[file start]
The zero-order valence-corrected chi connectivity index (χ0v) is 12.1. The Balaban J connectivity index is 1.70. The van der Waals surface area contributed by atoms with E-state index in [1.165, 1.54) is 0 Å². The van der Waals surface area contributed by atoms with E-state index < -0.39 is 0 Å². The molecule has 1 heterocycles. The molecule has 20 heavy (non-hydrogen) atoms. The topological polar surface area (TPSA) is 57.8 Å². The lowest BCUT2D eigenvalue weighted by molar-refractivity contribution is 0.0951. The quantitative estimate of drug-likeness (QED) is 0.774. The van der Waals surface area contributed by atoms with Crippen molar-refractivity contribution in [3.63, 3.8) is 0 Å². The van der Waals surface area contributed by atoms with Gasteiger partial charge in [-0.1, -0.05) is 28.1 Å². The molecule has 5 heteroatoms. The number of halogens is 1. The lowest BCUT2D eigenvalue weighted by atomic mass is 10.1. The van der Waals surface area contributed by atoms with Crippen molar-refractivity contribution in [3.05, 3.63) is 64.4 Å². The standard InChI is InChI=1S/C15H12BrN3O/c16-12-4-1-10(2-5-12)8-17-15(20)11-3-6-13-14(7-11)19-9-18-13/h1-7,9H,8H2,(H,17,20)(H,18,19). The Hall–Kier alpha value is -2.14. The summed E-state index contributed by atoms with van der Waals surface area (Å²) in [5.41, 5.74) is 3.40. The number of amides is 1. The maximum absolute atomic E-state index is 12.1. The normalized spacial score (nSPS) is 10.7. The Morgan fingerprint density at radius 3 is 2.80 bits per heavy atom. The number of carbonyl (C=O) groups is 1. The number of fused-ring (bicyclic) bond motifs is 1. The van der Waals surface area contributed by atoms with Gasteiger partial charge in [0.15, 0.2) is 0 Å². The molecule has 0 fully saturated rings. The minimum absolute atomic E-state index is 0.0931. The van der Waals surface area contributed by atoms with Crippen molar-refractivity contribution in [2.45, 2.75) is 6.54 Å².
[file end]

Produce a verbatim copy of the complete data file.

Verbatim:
The zero-order valence-corrected chi connectivity index (χ0v) is 12.1. The Balaban J connectivity index is 1.70. The van der Waals surface area contributed by atoms with E-state index in [1.165, 1.54) is 0 Å². The van der Waals surface area contributed by atoms with E-state index < -0.39 is 0 Å². The molecule has 1 heterocycles. The molecule has 20 heavy (non-hydrogen) atoms. The topological polar surface area (TPSA) is 57.8 Å². The lowest BCUT2D eigenvalue weighted by molar-refractivity contribution is 0.0951. The quantitative estimate of drug-likeness (QED) is 0.774. The van der Waals surface area contributed by atoms with Crippen molar-refractivity contribution in [3.63, 3.8) is 0 Å². The van der Waals surface area contributed by atoms with Gasteiger partial charge in [-0.1, -0.05) is 28.1 Å². The molecule has 5 heteroatoms. The number of halogens is 1. The lowest BCUT2D eigenvalue weighted by atomic mass is 10.1. The van der Waals surface area contributed by atoms with Crippen molar-refractivity contribution in [3.05, 3.63) is 64.4 Å². The standard InChI is InChI=1S/C15H12BrN3O/c16-12-4-1-10(2-5-12)8-17-15(20)11-3-6-13-14(7-11)19-9-18-13/h1-7,9H,8H2,(H,17,20)(H,18,19). The Hall–Kier alpha value is -2.14. The summed E-state index contributed by atoms with van der Waals surface area (Å²) in [5.41, 5.74) is 3.40. The number of amides is 1. The maximum absolute atomic E-state index is 12.1. The normalized spacial score (nSPS) is 10.7. The Morgan fingerprint density at radius 3 is 2.80 bits per heavy atom. The number of carbonyl (C=O) groups is 1. The number of fused-ring (bicyclic) bond motifs is 1. The van der Waals surface area contributed by atoms with Gasteiger partial charge in [0.15, 0.2) is 0 Å². The molecule has 0 fully saturated rings. The minimum absolute atomic E-state index is 0.0931. The van der Waals surface area contributed by atoms with Crippen molar-refractivity contribution in [2.45, 2.75) is 6.54 Å².